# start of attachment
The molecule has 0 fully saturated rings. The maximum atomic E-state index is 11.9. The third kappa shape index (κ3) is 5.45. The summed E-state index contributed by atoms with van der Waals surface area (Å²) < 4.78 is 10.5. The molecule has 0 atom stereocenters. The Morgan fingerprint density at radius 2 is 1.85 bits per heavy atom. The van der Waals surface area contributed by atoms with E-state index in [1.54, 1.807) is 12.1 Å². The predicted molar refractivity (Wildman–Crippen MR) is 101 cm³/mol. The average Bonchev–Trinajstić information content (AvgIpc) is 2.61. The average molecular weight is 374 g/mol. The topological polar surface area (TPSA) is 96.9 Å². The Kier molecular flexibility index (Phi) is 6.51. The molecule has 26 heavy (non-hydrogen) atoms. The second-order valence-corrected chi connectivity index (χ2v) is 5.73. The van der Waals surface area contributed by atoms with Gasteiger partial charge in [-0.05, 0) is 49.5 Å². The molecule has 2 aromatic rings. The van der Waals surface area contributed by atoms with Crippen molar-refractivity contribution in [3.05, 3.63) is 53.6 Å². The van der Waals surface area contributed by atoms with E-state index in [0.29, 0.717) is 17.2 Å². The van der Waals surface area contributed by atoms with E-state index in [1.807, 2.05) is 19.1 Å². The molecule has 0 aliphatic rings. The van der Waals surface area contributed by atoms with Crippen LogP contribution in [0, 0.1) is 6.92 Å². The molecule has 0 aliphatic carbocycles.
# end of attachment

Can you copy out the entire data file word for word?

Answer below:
The molecule has 0 fully saturated rings. The maximum atomic E-state index is 11.9. The third kappa shape index (κ3) is 5.45. The summed E-state index contributed by atoms with van der Waals surface area (Å²) < 4.78 is 10.5. The molecule has 0 atom stereocenters. The Morgan fingerprint density at radius 2 is 1.85 bits per heavy atom. The van der Waals surface area contributed by atoms with E-state index in [1.54, 1.807) is 12.1 Å². The predicted molar refractivity (Wildman–Crippen MR) is 101 cm³/mol. The average Bonchev–Trinajstić information content (AvgIpc) is 2.61. The average molecular weight is 374 g/mol. The topological polar surface area (TPSA) is 96.9 Å². The Kier molecular flexibility index (Phi) is 6.51. The molecule has 26 heavy (non-hydrogen) atoms. The second-order valence-corrected chi connectivity index (χ2v) is 5.73. The van der Waals surface area contributed by atoms with Gasteiger partial charge in [-0.05, 0) is 49.5 Å². The molecule has 2 aromatic rings. The van der Waals surface area contributed by atoms with Crippen molar-refractivity contribution in [3.05, 3.63) is 53.6 Å². The van der Waals surface area contributed by atoms with E-state index in [0.29, 0.717) is 17.2 Å². The van der Waals surface area contributed by atoms with E-state index in [1.807, 2.05) is 19.1 Å². The molecule has 0 aliphatic rings. The van der Waals surface area contributed by atoms with Crippen LogP contribution in [0, 0.1) is 6.92 Å². The molecule has 0 aliphatic carbocycles.